Free of all that Life can offer -- save to handle sweep again.

By the brand upon my shoulder, by the gall of clinging steel,
By the welts the whips have left me, by the scars that never heal;
By eyes grown old with staring through the sunwash on the brine,
I am paid in full for service. Would that service still were mine!

Yet they talk of times and seasons and of woe the years bring forth,
Of our galley swamped and shattered in the rollers of the North;
When the niggers break the hatches and the decks are gay with gore,
And a craven-hearted pilot crams her crashing on the shore,

She will need no half-mast signal, minute-gun, or rocket-flare.
When the cry for help goes seaward, she will find her servants there.
Battered chain-gangs of the orlop, grizzled drafts of years gone by,
To the bench that broke their manhood, they shall lash themselves and die.

Hale and crippled, young and aged, paid, deserted, shipped away --
Palace, cot, and lazaretto shall make up the tale that day,
When the skies are black above them, and the decks ablaze beneath,
And the top-men clear the raffle with their clasp-knives in their teeth.

It may be that Fate will give me life and leave to row once more --
Set some strong man free for fighting as I take awhile his oar.
But to-day I leave the galley. Shall I curse her service then?
God be thanked! Whate'er comes after, I have lived and toiled with Men!

Saturday, November 22, 2008

Family picture practice

For my mom's Christmas gift, instead of going to JC Pennys, we've hired a professional photographer to take a family picture. And by professional, I mean one of the engineers at work who takes portraits on the side. I know what you are thinking... an engineer is taking your family picture? Yup. And he is actually pretty good at it.

Anyways, we thought we would have a nice picture taken. You know the ones... where the families are all smiling, look all trendy and hip, like they are a walking commercial for Eddie Bauer or The Gap, probably just drove up in their Lexus SUV, and have Mary Poppins for a nanny back home? Yeah, we want to look like that...

We picked a location at Arizona Falls. Our photographer said that it was kind of loud there. Since our kids all have noise issues, we thought we should try it out first, just to make sure this would work. Get a little practice in, so our kids know what to expect on photo day...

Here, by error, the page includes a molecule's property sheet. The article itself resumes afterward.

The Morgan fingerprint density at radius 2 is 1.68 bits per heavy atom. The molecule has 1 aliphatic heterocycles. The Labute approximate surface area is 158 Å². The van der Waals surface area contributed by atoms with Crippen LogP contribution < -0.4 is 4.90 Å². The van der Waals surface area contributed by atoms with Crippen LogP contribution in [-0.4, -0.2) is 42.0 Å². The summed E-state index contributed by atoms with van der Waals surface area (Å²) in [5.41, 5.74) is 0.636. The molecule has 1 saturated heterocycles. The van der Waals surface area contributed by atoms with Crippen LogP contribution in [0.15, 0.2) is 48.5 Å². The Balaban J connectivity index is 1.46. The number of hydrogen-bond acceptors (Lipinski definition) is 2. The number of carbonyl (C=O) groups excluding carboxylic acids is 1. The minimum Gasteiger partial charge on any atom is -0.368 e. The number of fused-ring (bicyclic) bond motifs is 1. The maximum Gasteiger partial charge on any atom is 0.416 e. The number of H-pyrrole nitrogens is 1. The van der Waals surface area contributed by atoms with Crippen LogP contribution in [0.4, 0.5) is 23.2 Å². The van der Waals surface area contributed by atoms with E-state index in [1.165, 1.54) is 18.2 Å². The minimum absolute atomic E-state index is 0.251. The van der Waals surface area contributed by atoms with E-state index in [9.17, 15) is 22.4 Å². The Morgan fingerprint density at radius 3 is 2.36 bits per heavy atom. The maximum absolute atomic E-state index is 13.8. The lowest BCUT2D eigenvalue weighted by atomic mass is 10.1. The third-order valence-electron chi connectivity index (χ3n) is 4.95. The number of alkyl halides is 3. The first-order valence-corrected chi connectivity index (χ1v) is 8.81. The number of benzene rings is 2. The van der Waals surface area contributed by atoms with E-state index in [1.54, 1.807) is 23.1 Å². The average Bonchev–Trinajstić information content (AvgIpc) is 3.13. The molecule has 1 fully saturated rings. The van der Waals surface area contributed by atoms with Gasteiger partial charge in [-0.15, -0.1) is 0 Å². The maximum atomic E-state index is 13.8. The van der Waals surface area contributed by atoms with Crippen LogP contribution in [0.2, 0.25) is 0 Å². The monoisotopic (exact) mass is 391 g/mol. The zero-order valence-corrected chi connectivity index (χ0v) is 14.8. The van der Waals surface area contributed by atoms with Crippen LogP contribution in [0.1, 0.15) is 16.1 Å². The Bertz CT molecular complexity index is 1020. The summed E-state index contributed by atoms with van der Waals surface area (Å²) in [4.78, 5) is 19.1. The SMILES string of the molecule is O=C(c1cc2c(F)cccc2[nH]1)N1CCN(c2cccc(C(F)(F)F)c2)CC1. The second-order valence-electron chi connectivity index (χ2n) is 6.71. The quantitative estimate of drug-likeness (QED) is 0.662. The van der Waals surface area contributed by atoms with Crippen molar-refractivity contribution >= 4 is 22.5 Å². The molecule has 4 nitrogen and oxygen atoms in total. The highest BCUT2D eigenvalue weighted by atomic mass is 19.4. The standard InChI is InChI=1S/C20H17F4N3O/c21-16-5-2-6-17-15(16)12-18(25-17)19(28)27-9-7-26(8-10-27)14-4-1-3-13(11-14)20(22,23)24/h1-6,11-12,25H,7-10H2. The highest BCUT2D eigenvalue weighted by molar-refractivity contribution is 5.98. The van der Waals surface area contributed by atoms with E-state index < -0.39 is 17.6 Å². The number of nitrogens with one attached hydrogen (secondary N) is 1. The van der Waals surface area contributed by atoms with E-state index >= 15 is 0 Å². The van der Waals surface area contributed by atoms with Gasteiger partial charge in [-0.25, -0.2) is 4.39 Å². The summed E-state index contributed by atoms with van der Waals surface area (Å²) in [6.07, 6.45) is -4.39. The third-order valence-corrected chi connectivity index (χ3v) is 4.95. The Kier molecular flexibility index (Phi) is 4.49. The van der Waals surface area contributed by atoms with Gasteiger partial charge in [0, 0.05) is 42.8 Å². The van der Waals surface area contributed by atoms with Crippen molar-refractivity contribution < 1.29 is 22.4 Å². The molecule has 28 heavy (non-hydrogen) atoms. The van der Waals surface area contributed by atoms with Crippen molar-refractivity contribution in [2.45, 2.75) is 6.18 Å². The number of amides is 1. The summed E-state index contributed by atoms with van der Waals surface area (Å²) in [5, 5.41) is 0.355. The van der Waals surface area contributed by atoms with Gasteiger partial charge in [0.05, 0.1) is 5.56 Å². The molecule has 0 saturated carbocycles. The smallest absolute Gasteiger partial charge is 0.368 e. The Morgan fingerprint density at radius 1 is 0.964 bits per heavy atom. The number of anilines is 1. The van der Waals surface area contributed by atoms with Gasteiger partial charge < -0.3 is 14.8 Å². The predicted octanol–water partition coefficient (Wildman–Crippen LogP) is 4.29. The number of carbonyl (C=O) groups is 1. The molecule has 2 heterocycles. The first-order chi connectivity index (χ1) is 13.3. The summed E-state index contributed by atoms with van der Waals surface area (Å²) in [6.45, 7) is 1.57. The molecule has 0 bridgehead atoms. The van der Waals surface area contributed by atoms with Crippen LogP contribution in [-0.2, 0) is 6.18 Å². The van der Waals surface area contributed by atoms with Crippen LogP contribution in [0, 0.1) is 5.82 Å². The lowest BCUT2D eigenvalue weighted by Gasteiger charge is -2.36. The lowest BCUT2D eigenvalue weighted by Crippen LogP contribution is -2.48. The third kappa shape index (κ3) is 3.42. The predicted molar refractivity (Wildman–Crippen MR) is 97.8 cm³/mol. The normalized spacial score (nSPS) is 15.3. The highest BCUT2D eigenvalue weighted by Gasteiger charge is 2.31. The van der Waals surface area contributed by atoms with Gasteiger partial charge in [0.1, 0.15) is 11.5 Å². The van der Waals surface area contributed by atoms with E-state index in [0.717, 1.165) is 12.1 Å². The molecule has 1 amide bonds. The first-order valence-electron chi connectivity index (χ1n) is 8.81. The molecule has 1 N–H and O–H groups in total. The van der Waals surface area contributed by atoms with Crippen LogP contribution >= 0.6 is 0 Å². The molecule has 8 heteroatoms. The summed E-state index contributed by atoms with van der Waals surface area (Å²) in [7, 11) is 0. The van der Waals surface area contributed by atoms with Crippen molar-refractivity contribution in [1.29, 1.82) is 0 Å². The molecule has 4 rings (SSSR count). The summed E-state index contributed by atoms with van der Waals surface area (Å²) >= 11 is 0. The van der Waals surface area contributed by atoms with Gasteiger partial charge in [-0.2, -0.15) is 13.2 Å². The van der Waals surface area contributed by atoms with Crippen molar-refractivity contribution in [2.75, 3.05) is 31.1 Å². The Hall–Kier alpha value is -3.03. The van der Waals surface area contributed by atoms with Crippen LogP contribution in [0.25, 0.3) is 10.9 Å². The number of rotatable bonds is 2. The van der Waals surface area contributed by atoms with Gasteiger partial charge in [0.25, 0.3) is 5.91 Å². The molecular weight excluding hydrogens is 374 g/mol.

You've seen the Dove Evolution video, right?

I'm hoping our photographer works like that. Because that might be what it takes for us to look like a magazine ad. Let's just say our photographer has his work cut out for him...

"Everybody sit still and smile at the camera!"

"We caaaaaan't look at you. The sun is in our eyes!"

Noah: "I want to start at the bottom of the stairs!"
Levi: "Waaaaaaaahhh!"

"I don't want to be in the picture!"

Can Photshop fix "grumpy and ill-tempered?"

"Levi, you need to behave right now!"

Our poor photographer has no idea what he is in for...

Oh my... we actually managed to get all three smiling.

The location is actually pretty cool. If everyone manages to cooperate, we might actually be able to get some cool pictures.

So in a few weeks, when (if?) I post a nice family photo of us looking like we just walked off the pages of GQ... just know that it's all an illusion...

A nice warm Lego

While I was out mowing the lawn, Paige came outside carrying a Lego in her hand. Everyone was playing upstairs. Paige was off in some other room. As she walked into the playroom, Levi came walking down the hall with a Lego in his hand...

"Mom, what do I do with this?"

"What's in it? Water? Why did you pour water in it?"

"It's not water mom."

Let's just say that it was warm. And matched the color of the Lego.

I'm not sure if I should be appalled at his behavior, or impressed by his, ummm, creativity.

Friday, November 21, 2008

Dancing queen

I took Ella to JC Pennys tonight to pick out a princess dress for a birthday party of a preschool friend. Apparently they are dressing as princesses and having tea.

When we got home, three seemingly unrelated events conspired to create great hilarity:
- Ella tried on the dress to show Paige when we got home. Apparently the dress, unbeknownst to me... came with rhythm.
- I was fiddling around on youtube, listening to my usual oddball choices of music.